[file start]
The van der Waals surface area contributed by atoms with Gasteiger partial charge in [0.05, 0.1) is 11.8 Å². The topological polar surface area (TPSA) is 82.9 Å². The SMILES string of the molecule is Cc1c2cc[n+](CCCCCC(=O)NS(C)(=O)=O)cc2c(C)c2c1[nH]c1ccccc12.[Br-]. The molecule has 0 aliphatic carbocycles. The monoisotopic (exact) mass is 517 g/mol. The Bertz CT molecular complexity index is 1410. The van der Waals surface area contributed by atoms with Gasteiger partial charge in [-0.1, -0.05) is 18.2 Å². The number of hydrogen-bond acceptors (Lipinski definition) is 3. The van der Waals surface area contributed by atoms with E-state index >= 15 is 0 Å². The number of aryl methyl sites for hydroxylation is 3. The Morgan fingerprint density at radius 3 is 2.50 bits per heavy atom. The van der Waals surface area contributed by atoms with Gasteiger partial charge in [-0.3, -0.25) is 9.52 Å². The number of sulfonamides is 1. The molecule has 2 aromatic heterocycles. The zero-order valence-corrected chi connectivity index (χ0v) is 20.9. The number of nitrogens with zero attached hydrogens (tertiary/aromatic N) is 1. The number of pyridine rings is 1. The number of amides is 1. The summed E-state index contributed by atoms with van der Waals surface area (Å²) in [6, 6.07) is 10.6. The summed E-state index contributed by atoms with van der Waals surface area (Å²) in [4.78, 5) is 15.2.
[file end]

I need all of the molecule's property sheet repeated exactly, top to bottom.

The van der Waals surface area contributed by atoms with Gasteiger partial charge in [0.05, 0.1) is 11.8 Å². The topological polar surface area (TPSA) is 82.9 Å². The SMILES string of the molecule is Cc1c2cc[n+](CCCCCC(=O)NS(C)(=O)=O)cc2c(C)c2c1[nH]c1ccccc12.[Br-]. The molecule has 0 aliphatic carbocycles. The monoisotopic (exact) mass is 517 g/mol. The Bertz CT molecular complexity index is 1410. The van der Waals surface area contributed by atoms with Gasteiger partial charge in [-0.1, -0.05) is 18.2 Å². The number of hydrogen-bond acceptors (Lipinski definition) is 3. The van der Waals surface area contributed by atoms with E-state index >= 15 is 0 Å². The number of aryl methyl sites for hydroxylation is 3. The Morgan fingerprint density at radius 3 is 2.50 bits per heavy atom. The van der Waals surface area contributed by atoms with Gasteiger partial charge in [-0.3, -0.25) is 9.52 Å². The number of sulfonamides is 1. The molecule has 2 aromatic heterocycles. The zero-order valence-corrected chi connectivity index (χ0v) is 20.9. The number of nitrogens with zero attached hydrogens (tertiary/aromatic N) is 1. The number of pyridine rings is 1. The number of amides is 1. The summed E-state index contributed by atoms with van der Waals surface area (Å²) in [6, 6.07) is 10.6. The summed E-state index contributed by atoms with van der Waals surface area (Å²) in [4.78, 5) is 15.2.